Mary Dell writes: When kids are young, how often do they beg for a dog? Maybe your child is like our daughter, who replied “a puppy” whenever anyone asked her what she wanted for her birthday or for Christmas. Though my husband and I are dog lovers, and have owned several Labradors during our marriage, we resisted her pleas for a puppy of her own until she became old enough to manage the dog it would become. In the meantime, we discovered a different, and much more satisfying way to grant her wish.
When she turned seven, our family became “puppy socializers” for the Guiding Eyes for the Blind (GEB), an internationally accredited guide dog school in Yorktown, New York. Since that June day when we drove home with Jennifer and Jonquil, our first pair of Labrador guide-dogs-in-training, our daughter began to learn about taking responsibility for young dogs.
As puppy socializers, we care for two, six-to-nine week old Labradors and treat them as if they are our own, but for just a few days. Once our shift ends, we return them for testing to see if they have the personality traits that could make them good (saintly, in my mind) guide dogs. Evaluating after home socializing has vastly improved GEB’s ability to predict which dogs have the right stuff to enter the next phase of training.
While I truly love hosting the Labrador puppies, they create chaos within their pen, which happens to be in the middle of the kitchen. But for our daughter, cuddling has always trumped the mess. Climbing into their fenced space, she hugs each new puppy, plays with both and often holds one until he falls asleep on her lap. She feeds and walks the pair and, ever so gently, places one into the outstretched arms of an eager friend.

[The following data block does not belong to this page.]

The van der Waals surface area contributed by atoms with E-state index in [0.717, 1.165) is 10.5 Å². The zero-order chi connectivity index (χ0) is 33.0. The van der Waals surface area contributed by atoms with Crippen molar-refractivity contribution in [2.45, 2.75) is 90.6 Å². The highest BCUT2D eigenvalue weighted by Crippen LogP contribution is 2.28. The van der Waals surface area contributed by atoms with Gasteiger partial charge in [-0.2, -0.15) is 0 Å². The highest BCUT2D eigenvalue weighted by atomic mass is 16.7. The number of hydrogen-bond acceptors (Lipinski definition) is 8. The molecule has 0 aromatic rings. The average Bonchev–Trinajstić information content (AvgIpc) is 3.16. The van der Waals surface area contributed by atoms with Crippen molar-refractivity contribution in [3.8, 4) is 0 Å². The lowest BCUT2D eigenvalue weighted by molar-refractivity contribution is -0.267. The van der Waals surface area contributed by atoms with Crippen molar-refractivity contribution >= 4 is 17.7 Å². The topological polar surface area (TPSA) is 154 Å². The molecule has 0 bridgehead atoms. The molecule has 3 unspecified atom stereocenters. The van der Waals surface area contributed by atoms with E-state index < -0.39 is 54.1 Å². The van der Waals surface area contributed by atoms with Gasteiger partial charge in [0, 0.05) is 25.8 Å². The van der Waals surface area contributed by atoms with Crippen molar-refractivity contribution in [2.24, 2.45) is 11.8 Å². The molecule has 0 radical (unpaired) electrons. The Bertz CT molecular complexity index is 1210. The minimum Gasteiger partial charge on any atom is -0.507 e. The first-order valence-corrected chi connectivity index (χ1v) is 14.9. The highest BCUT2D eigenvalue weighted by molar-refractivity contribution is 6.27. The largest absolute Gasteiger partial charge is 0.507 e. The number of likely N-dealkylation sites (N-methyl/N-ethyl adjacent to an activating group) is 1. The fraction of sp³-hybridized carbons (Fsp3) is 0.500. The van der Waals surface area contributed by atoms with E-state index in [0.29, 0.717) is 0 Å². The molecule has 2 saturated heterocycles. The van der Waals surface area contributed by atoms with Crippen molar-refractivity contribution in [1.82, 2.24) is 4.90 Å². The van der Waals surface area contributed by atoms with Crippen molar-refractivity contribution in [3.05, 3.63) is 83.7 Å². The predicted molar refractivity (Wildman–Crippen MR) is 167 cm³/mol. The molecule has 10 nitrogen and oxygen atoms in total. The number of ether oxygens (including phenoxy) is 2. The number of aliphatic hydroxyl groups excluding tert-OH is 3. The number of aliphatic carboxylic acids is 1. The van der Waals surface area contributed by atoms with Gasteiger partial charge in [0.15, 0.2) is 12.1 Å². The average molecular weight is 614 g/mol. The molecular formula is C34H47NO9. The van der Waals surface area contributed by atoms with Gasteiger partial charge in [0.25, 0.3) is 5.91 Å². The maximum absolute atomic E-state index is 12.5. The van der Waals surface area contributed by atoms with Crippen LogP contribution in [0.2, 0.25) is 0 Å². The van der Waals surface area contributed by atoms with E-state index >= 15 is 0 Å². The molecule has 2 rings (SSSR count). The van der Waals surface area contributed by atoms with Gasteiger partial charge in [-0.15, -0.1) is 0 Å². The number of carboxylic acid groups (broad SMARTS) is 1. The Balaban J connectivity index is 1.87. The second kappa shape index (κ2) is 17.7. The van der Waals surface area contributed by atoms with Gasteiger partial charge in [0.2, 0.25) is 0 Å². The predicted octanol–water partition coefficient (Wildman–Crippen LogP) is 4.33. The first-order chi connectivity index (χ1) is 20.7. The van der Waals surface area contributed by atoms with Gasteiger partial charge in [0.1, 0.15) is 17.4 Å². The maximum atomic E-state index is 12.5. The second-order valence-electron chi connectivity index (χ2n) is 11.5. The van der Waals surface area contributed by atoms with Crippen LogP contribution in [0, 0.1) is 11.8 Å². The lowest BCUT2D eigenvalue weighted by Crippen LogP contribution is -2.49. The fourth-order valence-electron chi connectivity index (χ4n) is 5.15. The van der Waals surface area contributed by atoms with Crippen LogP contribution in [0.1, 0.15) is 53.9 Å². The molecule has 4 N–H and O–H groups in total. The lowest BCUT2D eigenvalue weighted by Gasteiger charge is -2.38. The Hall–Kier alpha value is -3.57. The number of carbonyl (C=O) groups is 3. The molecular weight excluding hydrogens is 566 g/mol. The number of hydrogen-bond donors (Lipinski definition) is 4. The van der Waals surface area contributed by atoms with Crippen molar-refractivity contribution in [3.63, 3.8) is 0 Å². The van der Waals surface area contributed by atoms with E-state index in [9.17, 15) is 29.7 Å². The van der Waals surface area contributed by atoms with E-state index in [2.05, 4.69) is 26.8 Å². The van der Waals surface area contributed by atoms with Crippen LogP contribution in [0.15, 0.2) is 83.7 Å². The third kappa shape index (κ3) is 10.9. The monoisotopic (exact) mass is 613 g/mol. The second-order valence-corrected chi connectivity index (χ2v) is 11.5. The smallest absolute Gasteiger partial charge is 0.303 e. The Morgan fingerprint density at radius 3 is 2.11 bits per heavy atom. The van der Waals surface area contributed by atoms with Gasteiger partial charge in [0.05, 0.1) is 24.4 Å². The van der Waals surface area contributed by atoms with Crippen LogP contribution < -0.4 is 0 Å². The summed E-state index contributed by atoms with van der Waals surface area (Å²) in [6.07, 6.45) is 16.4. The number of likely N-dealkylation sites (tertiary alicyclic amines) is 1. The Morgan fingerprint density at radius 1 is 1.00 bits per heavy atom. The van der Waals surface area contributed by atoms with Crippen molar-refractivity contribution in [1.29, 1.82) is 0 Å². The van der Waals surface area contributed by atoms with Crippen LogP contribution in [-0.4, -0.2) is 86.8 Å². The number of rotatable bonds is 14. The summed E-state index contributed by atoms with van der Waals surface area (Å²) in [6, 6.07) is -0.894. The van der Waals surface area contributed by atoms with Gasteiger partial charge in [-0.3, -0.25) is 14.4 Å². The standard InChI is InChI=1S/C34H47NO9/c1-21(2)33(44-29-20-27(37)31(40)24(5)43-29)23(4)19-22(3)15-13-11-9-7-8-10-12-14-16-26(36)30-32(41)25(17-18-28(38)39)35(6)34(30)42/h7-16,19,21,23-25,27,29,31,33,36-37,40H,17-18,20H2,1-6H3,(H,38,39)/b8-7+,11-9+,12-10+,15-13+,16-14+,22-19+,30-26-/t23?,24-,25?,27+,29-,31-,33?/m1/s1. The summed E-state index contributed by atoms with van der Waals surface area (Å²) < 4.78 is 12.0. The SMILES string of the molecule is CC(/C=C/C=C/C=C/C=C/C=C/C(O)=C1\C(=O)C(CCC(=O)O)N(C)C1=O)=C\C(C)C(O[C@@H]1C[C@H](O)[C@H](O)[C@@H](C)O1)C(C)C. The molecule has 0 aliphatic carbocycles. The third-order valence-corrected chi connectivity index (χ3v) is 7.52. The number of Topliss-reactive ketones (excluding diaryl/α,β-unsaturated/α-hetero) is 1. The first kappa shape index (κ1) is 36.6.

But she has also had puppies chew on her fingers, and nibble on pajama pants legs. She’s heard them cry and yowl, loudly, for 45 minutes while we drive them home from the GEB breeding center She has watched them play with their water dish, drenching papers she has just laid down. She has walked them and brought them back indoors only to see them pee and poop, again, on those freshly laid newspapers. In sum, she has learned much about dog ownership. She has also come to understand another lesson. While playing with each new Labrador puppy – 30 by my count – she grew up learning about volunteerism.
Now that she is 17 and increasingly making her own decisions about how to spend her time (and money), she appreciates the importance of the roll-up-your-sleeves way to help others.
She absorbed this message while holding the leashes for Jennifer and Jonquil, Harriet and Hawaii, Una and Uncle, Mandrake and Moose and so many other adorable pups. As I think back on Christmas gifts past, I believe that one of the most enduring presents our daughter received was not delivered on any particular December 25th. Instead, she discovered (and we nurtured) a volunteer opportunity that allowed her little girl love of puppies to blossom into a more mature dedication to others less fortunate.
(Photo of puppies in their training harness courtesy of the Guiding Eyes for the Blind.)